Second Gentleman Douglas Emhoff, left, speaks with Rashad Hussain at a Muslim Jewish Advisory Council event at the U.S. Institute for Peace in Washington D.C., April 28 2022. (Photo/JTA-Ron Kampeas)
Second Gentleman Douglas Emhoff, left, speaks with Rashad Hussain at a Muslim Jewish Advisory Council event at the U.S. Institute for Peace in Washington D.C., April 28 2022. (Photo/JTA-Ron Kampeas)

Doug Emhoff says being the second gentleman brought him closer to Judaism

Douglas Emhoff told a group that brings Jews and Muslims together that his history-making role as the second gentleman and as the first Jewish spouse of a president or vice president has brought him closer to Judaism.

“I didn’t realize what a big deal it would be not only to the Jewish community and to faith communities but to myself,” Emhoff said Thursday at an iftar, or Ramadan break-fast, hosted by the Muslim Jewish Advisory Council. “It’s actually driven me closer to faith. It has opened my eyes to a lot of things.”

Emhoff noted, for instance, the Passover seder he and Vice President Kamala Harris hosted earlier this month, their first in office. But he also said he understood the significance of faith — and how unique it was for people of different faiths to work together — when he began traveling outside his Los Angeles bubble during his wife’s campaign and then as the second gentleman.

“Coming from L.A. and working at an international law firm with Muslim partners and people of all different faiths, it’s something that was very natural to me,” he said.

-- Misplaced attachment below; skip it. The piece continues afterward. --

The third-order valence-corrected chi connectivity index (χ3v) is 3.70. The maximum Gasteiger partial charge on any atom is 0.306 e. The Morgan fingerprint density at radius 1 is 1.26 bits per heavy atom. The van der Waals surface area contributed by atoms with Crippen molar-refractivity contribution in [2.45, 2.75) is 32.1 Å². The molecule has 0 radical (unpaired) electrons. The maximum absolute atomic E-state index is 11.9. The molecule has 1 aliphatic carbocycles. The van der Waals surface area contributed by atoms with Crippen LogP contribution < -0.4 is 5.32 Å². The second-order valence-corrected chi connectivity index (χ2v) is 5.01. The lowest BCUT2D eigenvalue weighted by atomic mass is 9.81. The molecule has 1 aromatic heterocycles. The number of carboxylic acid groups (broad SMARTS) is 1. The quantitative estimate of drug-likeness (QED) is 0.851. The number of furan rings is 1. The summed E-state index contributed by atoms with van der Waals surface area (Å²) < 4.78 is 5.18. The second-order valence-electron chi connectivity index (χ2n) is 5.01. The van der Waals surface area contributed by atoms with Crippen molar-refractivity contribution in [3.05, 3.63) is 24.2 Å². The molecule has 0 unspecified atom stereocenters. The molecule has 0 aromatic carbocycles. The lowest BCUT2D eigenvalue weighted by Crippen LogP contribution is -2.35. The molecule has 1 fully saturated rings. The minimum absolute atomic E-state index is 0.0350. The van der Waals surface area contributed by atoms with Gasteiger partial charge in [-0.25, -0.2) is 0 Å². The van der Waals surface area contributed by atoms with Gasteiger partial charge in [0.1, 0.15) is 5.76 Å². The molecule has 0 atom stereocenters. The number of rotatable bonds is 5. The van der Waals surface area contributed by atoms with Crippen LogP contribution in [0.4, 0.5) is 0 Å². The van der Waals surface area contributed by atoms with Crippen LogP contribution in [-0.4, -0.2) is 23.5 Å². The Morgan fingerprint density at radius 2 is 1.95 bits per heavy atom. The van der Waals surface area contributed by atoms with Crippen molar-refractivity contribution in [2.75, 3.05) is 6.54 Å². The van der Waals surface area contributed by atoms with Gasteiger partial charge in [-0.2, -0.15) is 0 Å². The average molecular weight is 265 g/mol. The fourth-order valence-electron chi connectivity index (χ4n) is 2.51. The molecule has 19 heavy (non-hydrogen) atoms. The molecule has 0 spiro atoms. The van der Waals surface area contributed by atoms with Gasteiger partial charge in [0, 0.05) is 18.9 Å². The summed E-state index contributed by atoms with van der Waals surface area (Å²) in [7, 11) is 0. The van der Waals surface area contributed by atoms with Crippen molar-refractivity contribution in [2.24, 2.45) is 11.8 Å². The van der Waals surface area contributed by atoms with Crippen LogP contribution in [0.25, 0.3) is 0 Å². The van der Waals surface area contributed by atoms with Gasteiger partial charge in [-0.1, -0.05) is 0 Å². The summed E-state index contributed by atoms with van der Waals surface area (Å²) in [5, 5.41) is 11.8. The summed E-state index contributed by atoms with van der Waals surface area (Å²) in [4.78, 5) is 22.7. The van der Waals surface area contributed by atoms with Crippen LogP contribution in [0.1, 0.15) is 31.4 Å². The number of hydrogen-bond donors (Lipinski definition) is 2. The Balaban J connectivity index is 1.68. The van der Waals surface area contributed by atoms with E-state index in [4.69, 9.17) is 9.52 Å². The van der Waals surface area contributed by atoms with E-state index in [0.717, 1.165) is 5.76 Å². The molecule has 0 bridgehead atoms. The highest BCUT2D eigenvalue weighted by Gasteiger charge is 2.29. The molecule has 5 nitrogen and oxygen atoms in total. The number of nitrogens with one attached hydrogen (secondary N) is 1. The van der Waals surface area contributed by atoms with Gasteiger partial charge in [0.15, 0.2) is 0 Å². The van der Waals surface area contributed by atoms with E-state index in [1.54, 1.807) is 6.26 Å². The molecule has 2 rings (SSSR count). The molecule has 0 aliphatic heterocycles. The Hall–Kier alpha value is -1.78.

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“Doesn’t everyone care about equal rights. … Doesn’t everybody care about democracy and the rule of law?” he added. “I realized that, you know, my own experiences that I’ve had may not be the same experiences that everyone else has had.”

Emhoff said it became his mission “to advocate and to show people that this is how it is done, [that] our communities can work together.”

Emhoff has said a highlight of his role was placing the first mezuzah on the doorpost of the vice presidential residence.

The Muslim Jewish Advisory Council was founded in 2016 by the American Jewish Committee and a number of leading figures in the American Muslim community to advocate for the passage of hate crimes legislation on the state and federal levels. It has evolved into a community forum. The iftar event was held at the U.S. Institute for Peace, a think tank founded by Congress.

Emhoff was interviewed at the event by Rashad Hussain, who is the U.S. ambassador at large for international religious freedom. Hussain is the first Muslim in the role; a predecessor is Rabbi David Saperstein, a long-time Reform movement leader.

Ron Kampeas

JTA D.C. bureau chief

JTA

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